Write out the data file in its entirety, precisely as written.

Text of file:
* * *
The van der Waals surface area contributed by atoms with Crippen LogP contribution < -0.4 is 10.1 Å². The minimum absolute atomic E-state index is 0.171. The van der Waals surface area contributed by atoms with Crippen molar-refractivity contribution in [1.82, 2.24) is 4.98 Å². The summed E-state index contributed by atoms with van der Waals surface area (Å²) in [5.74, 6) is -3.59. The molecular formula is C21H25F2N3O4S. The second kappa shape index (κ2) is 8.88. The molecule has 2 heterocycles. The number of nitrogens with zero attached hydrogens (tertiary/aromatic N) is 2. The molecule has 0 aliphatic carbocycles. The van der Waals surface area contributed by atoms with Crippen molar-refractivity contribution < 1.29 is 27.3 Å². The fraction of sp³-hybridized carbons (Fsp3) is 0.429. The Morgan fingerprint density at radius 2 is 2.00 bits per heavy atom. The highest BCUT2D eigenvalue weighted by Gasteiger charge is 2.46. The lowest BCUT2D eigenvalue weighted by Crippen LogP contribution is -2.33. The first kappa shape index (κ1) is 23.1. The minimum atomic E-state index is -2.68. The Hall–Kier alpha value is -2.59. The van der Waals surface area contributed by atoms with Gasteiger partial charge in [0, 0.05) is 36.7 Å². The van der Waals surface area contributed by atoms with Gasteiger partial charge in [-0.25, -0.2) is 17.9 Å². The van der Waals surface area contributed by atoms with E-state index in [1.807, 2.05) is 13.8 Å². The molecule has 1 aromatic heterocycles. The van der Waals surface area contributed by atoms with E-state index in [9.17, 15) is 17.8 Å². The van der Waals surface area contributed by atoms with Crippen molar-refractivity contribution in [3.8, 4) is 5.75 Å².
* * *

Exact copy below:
The van der Waals surface area contributed by atoms with Crippen LogP contribution < -0.4 is 10.1 Å². The minimum absolute atomic E-state index is 0.171. The van der Waals surface area contributed by atoms with Crippen molar-refractivity contribution in [1.82, 2.24) is 4.98 Å². The summed E-state index contributed by atoms with van der Waals surface area (Å²) in [5.74, 6) is -3.59. The molecular formula is C21H25F2N3O4S. The second kappa shape index (κ2) is 8.88. The molecule has 2 heterocycles. The number of nitrogens with zero attached hydrogens (tertiary/aromatic N) is 2. The molecule has 0 aliphatic carbocycles. The van der Waals surface area contributed by atoms with Crippen molar-refractivity contribution < 1.29 is 27.3 Å². The fraction of sp³-hybridized carbons (Fsp3) is 0.429. The Morgan fingerprint density at radius 2 is 2.00 bits per heavy atom. The highest BCUT2D eigenvalue weighted by Gasteiger charge is 2.46. The lowest BCUT2D eigenvalue weighted by Crippen LogP contribution is -2.33. The first kappa shape index (κ1) is 23.1. The minimum atomic E-state index is -2.68. The Hall–Kier alpha value is -2.59. The van der Waals surface area contributed by atoms with Gasteiger partial charge in [0, 0.05) is 36.7 Å². The van der Waals surface area contributed by atoms with Gasteiger partial charge in [-0.25, -0.2) is 17.9 Å². The van der Waals surface area contributed by atoms with E-state index in [1.807, 2.05) is 13.8 Å². The molecule has 1 aromatic heterocycles. The van der Waals surface area contributed by atoms with E-state index in [9.17, 15) is 17.8 Å². The van der Waals surface area contributed by atoms with Crippen molar-refractivity contribution in [3.8, 4) is 5.75 Å².